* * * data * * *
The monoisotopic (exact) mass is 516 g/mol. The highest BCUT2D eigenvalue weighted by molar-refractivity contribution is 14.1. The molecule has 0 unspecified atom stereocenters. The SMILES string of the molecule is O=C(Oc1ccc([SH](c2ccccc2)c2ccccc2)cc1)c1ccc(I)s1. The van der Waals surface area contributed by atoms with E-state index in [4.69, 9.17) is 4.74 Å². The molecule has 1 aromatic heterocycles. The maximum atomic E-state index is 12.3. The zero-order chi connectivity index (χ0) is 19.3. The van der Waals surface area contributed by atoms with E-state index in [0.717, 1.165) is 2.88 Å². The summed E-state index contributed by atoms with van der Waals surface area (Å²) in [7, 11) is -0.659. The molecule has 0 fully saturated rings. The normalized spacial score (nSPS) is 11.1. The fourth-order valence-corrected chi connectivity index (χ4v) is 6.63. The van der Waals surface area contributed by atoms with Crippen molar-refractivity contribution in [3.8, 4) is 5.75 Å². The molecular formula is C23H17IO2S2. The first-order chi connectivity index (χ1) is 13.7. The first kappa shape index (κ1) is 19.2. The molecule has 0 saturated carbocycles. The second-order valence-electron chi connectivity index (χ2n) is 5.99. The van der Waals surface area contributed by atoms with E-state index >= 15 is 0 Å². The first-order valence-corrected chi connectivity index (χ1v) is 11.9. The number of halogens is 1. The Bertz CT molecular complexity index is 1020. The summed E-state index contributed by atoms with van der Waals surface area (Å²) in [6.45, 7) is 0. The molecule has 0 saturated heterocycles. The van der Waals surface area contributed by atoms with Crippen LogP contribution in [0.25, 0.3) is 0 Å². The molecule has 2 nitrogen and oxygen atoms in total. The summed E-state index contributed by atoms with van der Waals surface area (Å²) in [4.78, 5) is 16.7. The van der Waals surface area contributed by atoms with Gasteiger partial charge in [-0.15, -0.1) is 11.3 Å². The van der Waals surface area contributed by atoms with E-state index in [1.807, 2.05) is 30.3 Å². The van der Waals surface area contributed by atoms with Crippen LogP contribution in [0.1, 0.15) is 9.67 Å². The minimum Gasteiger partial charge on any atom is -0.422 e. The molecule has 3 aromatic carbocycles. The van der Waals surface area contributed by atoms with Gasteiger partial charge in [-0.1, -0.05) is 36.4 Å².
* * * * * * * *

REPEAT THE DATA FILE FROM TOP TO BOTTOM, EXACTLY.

The monoisotopic (exact) mass is 516 g/mol. The highest BCUT2D eigenvalue weighted by molar-refractivity contribution is 14.1. The molecule has 0 unspecified atom stereocenters. The SMILES string of the molecule is O=C(Oc1ccc([SH](c2ccccc2)c2ccccc2)cc1)c1ccc(I)s1. The van der Waals surface area contributed by atoms with E-state index in [4.69, 9.17) is 4.74 Å². The molecule has 1 aromatic heterocycles. The maximum atomic E-state index is 12.3. The zero-order chi connectivity index (χ0) is 19.3. The van der Waals surface area contributed by atoms with E-state index in [0.717, 1.165) is 2.88 Å². The summed E-state index contributed by atoms with van der Waals surface area (Å²) in [7, 11) is -0.659. The molecule has 0 fully saturated rings. The normalized spacial score (nSPS) is 11.1. The fourth-order valence-corrected chi connectivity index (χ4v) is 6.63. The van der Waals surface area contributed by atoms with Crippen molar-refractivity contribution in [3.8, 4) is 5.75 Å². The molecular formula is C23H17IO2S2. The first-order chi connectivity index (χ1) is 13.7. The first kappa shape index (κ1) is 19.2. The molecule has 0 saturated carbocycles. The second-order valence-electron chi connectivity index (χ2n) is 5.99. The van der Waals surface area contributed by atoms with E-state index >= 15 is 0 Å². The first-order valence-corrected chi connectivity index (χ1v) is 11.9. The number of halogens is 1. The Bertz CT molecular complexity index is 1020. The summed E-state index contributed by atoms with van der Waals surface area (Å²) in [6.45, 7) is 0. The molecule has 0 saturated heterocycles. The van der Waals surface area contributed by atoms with Crippen LogP contribution in [0.25, 0.3) is 0 Å². The molecule has 2 nitrogen and oxygen atoms in total. The summed E-state index contributed by atoms with van der Waals surface area (Å²) in [4.78, 5) is 16.7. The van der Waals surface area contributed by atoms with Gasteiger partial charge in [-0.15, -0.1) is 11.3 Å². The van der Waals surface area contributed by atoms with E-state index in [1.807, 2.05) is 30.3 Å². The van der Waals surface area contributed by atoms with Crippen LogP contribution in [0.1, 0.15) is 9.67 Å². The minimum Gasteiger partial charge on any atom is -0.422 e. The molecule has 3 aromatic carbocycles. The van der Waals surface area contributed by atoms with Gasteiger partial charge in [-0.1, -0.05) is 36.4 Å².